Romans 4:1-25- Abraham and the Law of Faith

Explanation- Paul continues pressing on with displaying the idea of justification by faith and not of works. In this chapter, he uses Abraham as the primary example, who is considered the father, or head patriarch, of the Jewish people. Paul argues that if Abraham were justified by works, then he would have a reason for boasting. The Scripture does not paint a picture of Abraham being justified by the works of the Law but instead says that he, ‘believed God, and it was counted to him as righteousness’ (Rom. 4:3; Gen. 15:6). This belief in God’s ability despite Abraham’s inability is what God saw and counted as righteous. When one performs a job, he is paid according to the work that he has done. But a man who has done no work must rely on the goodwill of another for provision. In our society, this is looked down upon, but to God, this is the only means by which man can be saved. Reliance on the absolute glory and ability of God to accomplish His purposes despite human interaction and interference is the foundation of God’s plan of salvation. As David said in Psalm 32, ‘Blessed is the man against whom the Lord will not count his sin.’ (Rom. 4:8; Ps. 32:2). Sin cannot be counted where faith is present. Faith in the righteousness and provision of God through the Lord Jesus Christ is sufficient to cover a multitude of sins. So in this, God is glorified, and man is delivered from his great burden.

Who then is this blessing reserved for? Is it only meant to be of benefit to the Jews who are offspring of Abraham according to the flesh? Or do the Gentile peoples find inclusion as well? Paul answers this by offering clarification on the subject of circumcision. He raises the question of whether Abraham found justification with God before or after his circumcision. The answer is clearly stated as being after. Circumcision was meant to be an external sign of an inward reality already present. Circumcision was meant to be a ‘seal of the righteousness that he had by faith while he was still uncircumcised.’ (Rom. 4:11). In turn, if Abraham found justification before being circumcised, then he is not only the father of those of the circumcision (i.e., the Jews) but also of the uncircumcision (i.e., the Gentiles). Truth be told, circumcision profits a man nothing without the faith of Abraham preceding circumcision, which validates a man’s circumcision before God. Circumcision is ultimately a work of the flesh and is therefore unable to provide man any sort of favor with God in itself.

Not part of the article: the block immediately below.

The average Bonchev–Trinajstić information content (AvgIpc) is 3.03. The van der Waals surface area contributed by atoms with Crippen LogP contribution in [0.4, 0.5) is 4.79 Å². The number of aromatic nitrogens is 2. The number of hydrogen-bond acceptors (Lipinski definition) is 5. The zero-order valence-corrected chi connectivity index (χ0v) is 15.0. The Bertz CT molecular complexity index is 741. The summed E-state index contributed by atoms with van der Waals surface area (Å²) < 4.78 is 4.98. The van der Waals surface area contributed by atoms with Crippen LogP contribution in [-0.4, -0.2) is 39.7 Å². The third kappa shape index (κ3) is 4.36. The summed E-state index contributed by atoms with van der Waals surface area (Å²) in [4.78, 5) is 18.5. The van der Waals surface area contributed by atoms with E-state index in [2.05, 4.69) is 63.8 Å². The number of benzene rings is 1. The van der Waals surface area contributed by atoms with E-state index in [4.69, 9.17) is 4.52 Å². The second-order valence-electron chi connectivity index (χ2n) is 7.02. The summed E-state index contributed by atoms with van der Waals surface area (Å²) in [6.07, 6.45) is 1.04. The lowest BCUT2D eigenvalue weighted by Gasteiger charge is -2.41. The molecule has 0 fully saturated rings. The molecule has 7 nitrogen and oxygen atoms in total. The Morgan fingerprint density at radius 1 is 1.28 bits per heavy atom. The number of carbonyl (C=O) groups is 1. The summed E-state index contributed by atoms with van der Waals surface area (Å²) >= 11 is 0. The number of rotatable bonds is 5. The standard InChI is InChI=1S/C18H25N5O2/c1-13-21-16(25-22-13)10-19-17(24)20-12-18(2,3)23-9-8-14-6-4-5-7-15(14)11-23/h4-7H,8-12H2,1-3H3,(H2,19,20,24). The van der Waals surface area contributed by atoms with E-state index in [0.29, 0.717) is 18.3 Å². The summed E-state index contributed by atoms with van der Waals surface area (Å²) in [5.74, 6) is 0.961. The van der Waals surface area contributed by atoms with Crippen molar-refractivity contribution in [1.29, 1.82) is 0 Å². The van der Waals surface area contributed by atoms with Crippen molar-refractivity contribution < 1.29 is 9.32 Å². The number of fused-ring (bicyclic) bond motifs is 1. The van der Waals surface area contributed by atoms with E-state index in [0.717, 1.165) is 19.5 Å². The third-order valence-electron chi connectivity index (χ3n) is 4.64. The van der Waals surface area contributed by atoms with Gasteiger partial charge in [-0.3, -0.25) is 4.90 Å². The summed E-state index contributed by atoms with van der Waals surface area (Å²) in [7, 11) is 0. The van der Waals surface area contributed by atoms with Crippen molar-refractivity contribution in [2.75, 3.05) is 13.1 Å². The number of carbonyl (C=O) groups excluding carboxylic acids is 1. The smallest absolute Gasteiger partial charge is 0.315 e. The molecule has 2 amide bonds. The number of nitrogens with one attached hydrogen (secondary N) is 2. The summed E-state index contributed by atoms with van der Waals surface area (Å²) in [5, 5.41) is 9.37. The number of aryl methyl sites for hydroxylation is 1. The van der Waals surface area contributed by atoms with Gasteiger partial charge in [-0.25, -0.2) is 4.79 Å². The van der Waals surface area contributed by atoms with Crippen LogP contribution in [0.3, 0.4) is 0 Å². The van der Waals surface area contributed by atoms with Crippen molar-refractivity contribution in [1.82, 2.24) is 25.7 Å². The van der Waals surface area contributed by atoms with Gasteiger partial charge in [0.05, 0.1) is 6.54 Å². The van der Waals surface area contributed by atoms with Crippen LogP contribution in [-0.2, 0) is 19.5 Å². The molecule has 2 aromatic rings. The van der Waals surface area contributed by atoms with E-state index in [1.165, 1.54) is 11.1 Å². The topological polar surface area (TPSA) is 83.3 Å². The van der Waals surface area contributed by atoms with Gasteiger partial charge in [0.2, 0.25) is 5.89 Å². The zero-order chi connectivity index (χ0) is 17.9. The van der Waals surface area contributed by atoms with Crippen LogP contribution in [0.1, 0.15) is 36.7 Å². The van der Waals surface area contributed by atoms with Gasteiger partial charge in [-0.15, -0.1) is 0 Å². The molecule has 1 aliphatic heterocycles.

In turn, the promise to Abraham and his offspring came through faith and not the law. If it were from adhering to the Law’s requirements that the promise found validation, then faith and the promise both become void. The Law can only provoke the wrath of Almighty God and does nothing in the way of saving sinful man. The Law points out sin but provides no remedy for the relief of sin’s wages. Only through the righteousness of faith, apart from the Law’s requirements, can man find peace with God. Abraham believed God against all forms of natural reasoning and trusted that He was able to do that which He promised. Faith counted as righteousness was not meant only for Abraham, but also for those who, after Abraham, would come to believe in the work of God the Father who raised up Christ from the dead. We have faith in the finished work of Christ, which has freed us from our sin and made us justified in the sight of God.

Application- The account of Abraham is one that we should revisit time and time again. Paul (or the Holy Spirit through Paul) saw fit to expand upon the account of Abraham in order to show us how his life of faith directly affects our own. It could be said that the faith of Abraham is the prototype of the faith that we are to have in God. Abraham believed that God was able to do as He promised, and rather than trusting in his own inability, he trusted in the ability of God to do that which he could not do himself. With our eye on Abraham (and more importantly, the God of Abraham), let us walk in such a way of faith that brings glory to our Heavenly Father. He is a God who desires, not our good deeds and sacrifices, but He desires us to trust Him completely. Through this faith, He works in us all things that are pleasing to Him.